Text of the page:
6) I feel incredibly lucky to have the opportunity to live next to the Ionian Sea and try to enjoy and take advantage of all the benefits of seaside living every day. But I can't seem to get the California girl out of me and on many levels still prefer the sound of waves crashing on a beach and all that is associated with a Pacific Ocean beach over the Mediterranean. 

7) I greatly dislike getting my haircut and in my lifetime have left many hair salons teary-eyed. I admire people who change their looks regularly and without fear.

8) I love being driven on two-wheeled vehicles and can't believe that I know how to drive a vespa. 

9) Being a mom is the most joyful and challenging adventure I have yet to undertake. 

10) Spending time outdoors on a sunny day brings me happiness, whether it be hiking on a mountain trail, hanging out in our vegetable garden, or jumping off the rocks into sea. 

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And now for the easy part of the award, sharing with you some brilliant blogs to follow:





Wednesday, July 8, 2009

Impressions from Turkey




From the plains of the Tigris river valley......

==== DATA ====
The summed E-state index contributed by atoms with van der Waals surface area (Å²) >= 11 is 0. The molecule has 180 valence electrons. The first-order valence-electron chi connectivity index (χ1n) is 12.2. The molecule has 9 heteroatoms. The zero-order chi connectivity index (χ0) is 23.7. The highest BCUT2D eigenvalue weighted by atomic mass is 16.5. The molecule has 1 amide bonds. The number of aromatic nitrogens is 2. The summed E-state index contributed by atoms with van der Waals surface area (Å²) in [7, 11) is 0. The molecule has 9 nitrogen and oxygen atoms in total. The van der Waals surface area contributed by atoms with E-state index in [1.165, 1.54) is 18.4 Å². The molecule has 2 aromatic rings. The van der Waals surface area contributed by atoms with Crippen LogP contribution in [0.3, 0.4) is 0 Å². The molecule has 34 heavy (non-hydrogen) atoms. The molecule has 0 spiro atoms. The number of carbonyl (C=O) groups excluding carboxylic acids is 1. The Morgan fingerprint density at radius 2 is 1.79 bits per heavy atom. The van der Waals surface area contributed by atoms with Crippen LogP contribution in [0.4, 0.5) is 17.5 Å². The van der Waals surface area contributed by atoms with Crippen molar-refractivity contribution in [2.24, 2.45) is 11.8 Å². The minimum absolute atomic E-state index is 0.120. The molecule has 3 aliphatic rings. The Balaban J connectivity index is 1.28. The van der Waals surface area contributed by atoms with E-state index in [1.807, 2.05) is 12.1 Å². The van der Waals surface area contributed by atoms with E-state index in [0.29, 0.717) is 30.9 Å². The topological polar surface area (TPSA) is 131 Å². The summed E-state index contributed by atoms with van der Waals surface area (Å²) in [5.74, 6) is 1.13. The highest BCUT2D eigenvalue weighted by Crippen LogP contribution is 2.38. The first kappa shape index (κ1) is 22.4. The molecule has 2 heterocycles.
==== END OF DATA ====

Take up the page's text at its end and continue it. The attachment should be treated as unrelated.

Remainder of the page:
.....to the Siclian coast....

We are home!

My fingers are rusty, my words aren't flowing like I like them to with the practice of writing, but it feels so good to be back after a five week hiatus. Adjusting to the new but familiar environment of 'home' after living in a completely different reality for an extended period of time really shakes up one's whole being! We are wide-eyed, appreciative of all modern comforts and conveniences, in awe of the big blue sea, the succulent tastes of all Sicilian edibles, and the sudden re-entry into summer living which means swimming, sitting on the terrace, wearing next to nothing (not possible in the conservative Muslim village we were living in despite the hot, dry climate) and later nights for the toddler (and later wake up times too, yay!). 

I feel a bit disconnected from all my blogging friends, but after a few timid clicks onto my favorite sites, the enjoyment and passion I feel for the blogosphere has quickly returned. I can't wait to find the time to read up on what has been going on out there for the past month. You'll be hearing more from me soon!

Our adventures in Turkey were not new for myself and hubby, except that it was the first time we had a little person along with us. Having him along made for a truly incredible experience for the whole family, and we think our son was enriched by such things as the opportunity to live among the fields of an agricultural village in the midst of harvesting grain and lentils, a community of friendly archaeologists, welcoming local neighbors, rough but loving children to play with, an all together new way of eating, new languages and ways of communicating (Turkish, Kurdish, gestures, invented sign language), and a level of freedom not possible living in an urban setting.